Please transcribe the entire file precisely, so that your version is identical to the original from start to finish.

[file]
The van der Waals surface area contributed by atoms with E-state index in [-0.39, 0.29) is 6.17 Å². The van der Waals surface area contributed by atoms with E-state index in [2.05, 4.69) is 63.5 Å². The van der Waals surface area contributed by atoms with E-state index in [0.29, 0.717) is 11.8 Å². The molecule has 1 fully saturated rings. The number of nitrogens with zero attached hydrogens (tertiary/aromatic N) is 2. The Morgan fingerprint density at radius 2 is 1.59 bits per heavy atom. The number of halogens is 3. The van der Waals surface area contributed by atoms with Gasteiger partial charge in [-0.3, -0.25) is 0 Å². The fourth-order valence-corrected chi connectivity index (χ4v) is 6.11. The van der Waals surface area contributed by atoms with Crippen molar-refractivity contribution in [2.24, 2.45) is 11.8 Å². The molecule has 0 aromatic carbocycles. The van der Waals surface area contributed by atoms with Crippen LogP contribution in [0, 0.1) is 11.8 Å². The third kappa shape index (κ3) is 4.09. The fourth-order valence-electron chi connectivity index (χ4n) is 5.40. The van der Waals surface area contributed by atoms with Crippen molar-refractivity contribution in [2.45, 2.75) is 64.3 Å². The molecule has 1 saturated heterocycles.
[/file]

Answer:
The van der Waals surface area contributed by atoms with E-state index in [-0.39, 0.29) is 6.17 Å². The van der Waals surface area contributed by atoms with E-state index in [2.05, 4.69) is 63.5 Å². The van der Waals surface area contributed by atoms with E-state index in [0.29, 0.717) is 11.8 Å². The molecule has 1 fully saturated rings. The number of nitrogens with zero attached hydrogens (tertiary/aromatic N) is 2. The Morgan fingerprint density at radius 2 is 1.59 bits per heavy atom. The number of halogens is 3. The van der Waals surface area contributed by atoms with Gasteiger partial charge in [-0.3, -0.25) is 0 Å². The fourth-order valence-corrected chi connectivity index (χ4v) is 6.11. The van der Waals surface area contributed by atoms with Crippen molar-refractivity contribution in [2.24, 2.45) is 11.8 Å². The molecule has 0 aromatic carbocycles. The van der Waals surface area contributed by atoms with Crippen LogP contribution in [0, 0.1) is 11.8 Å². The third kappa shape index (κ3) is 4.09. The fourth-order valence-electron chi connectivity index (χ4n) is 5.40. The van der Waals surface area contributed by atoms with Crippen molar-refractivity contribution in [2.45, 2.75) is 64.3 Å². The molecule has 1 saturated heterocycles.